The Full Wiki

North Uist: Wikis


Note: Many of our articles have direct quotes from sources you can cite, within the Wikipedia article! This article doesn't yet, but we're working on it! See more info or our list of citable articles.


From Wikipedia, the free encyclopedia

North Uist
North Uist is located in Scotland
North Uist
North Uist shown within Scotland
OS grid reference NF835697
Gaelic name About this sound Uibhist a Tuath
Meaning of name From "inni-vist", Old Norse for "dwelling"
Area and summit
Area 30,305 hectares (117 sq mi)
Area rank 10
Highest elevation Eaval 1,138 ft (347 m)
Population (2001) 1,271
Population rank 11 out of 97
Main settlement Lochmaddy
Island group Uists and Barra
Local Authority Na h-Eileanan Siar
Flag of Scotland.svg Lymphad3.svg
References [1][2][3][4][5]
If shown, area and population ranks are for all Scottish islands and all inhabited Scottish islands respectively.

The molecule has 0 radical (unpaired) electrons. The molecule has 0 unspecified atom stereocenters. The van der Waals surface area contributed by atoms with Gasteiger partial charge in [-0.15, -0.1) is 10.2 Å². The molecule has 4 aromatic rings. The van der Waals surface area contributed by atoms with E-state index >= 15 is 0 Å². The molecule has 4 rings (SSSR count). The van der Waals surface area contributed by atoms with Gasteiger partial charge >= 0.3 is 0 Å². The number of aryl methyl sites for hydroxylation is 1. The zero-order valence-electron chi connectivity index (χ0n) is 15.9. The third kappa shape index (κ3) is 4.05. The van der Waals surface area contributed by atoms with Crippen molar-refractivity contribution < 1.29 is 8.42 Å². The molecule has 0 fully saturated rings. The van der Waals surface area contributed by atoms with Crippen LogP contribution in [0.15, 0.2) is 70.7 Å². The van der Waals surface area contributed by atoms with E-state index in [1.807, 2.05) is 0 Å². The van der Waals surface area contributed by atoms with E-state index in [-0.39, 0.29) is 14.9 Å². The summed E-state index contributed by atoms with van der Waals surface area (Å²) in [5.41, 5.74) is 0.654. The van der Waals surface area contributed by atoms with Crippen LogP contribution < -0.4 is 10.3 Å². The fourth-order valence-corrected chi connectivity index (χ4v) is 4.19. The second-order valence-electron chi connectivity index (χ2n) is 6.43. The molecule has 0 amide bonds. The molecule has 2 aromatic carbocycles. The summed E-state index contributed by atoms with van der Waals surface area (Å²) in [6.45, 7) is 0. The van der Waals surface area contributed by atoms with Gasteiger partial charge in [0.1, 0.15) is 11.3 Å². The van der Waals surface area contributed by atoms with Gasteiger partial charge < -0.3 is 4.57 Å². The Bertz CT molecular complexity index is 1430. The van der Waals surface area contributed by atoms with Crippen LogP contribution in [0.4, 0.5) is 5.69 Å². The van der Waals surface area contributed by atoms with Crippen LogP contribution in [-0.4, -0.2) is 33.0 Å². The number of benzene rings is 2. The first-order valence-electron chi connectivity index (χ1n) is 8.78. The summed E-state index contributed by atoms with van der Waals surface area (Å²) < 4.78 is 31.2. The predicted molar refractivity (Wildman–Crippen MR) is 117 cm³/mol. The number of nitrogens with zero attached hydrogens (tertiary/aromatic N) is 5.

North Uist (Scottish Gaelic: Uibhist a Tuath, pronounced [ˈɯ.ɪʃtʲ ə t̪ʰuə]) is an island in the Outer Hebrides of Scotland.


Physical geography

North Uist is the tenth largest Scottish island[6] and the thirteenth largest island surrounding Great Britain.[7] It has an area of 117 square miles (303 km2),[2] slightly smaller than South Uist. North Uist is connected by causeways to Benbecula via Grimsay, to Berneray, and to Baleshare. With the exception of the south east, the island is very flat, and covered with a patchwork of peat bogs, low hills and lochans, with more than half the land being covered by water. Some of the lochs contain a mixture of fresh and tidal salt water, giving rise to some complex and unusual habitats. Loch Sgadabhagh, about which it has been said "there is probably no other loch in Britain which approaches Loch Scadavay in irregularity and complexity of outline", is the largest loch by area on North Uist although Loch Obisary has about twice the volume of water.[8]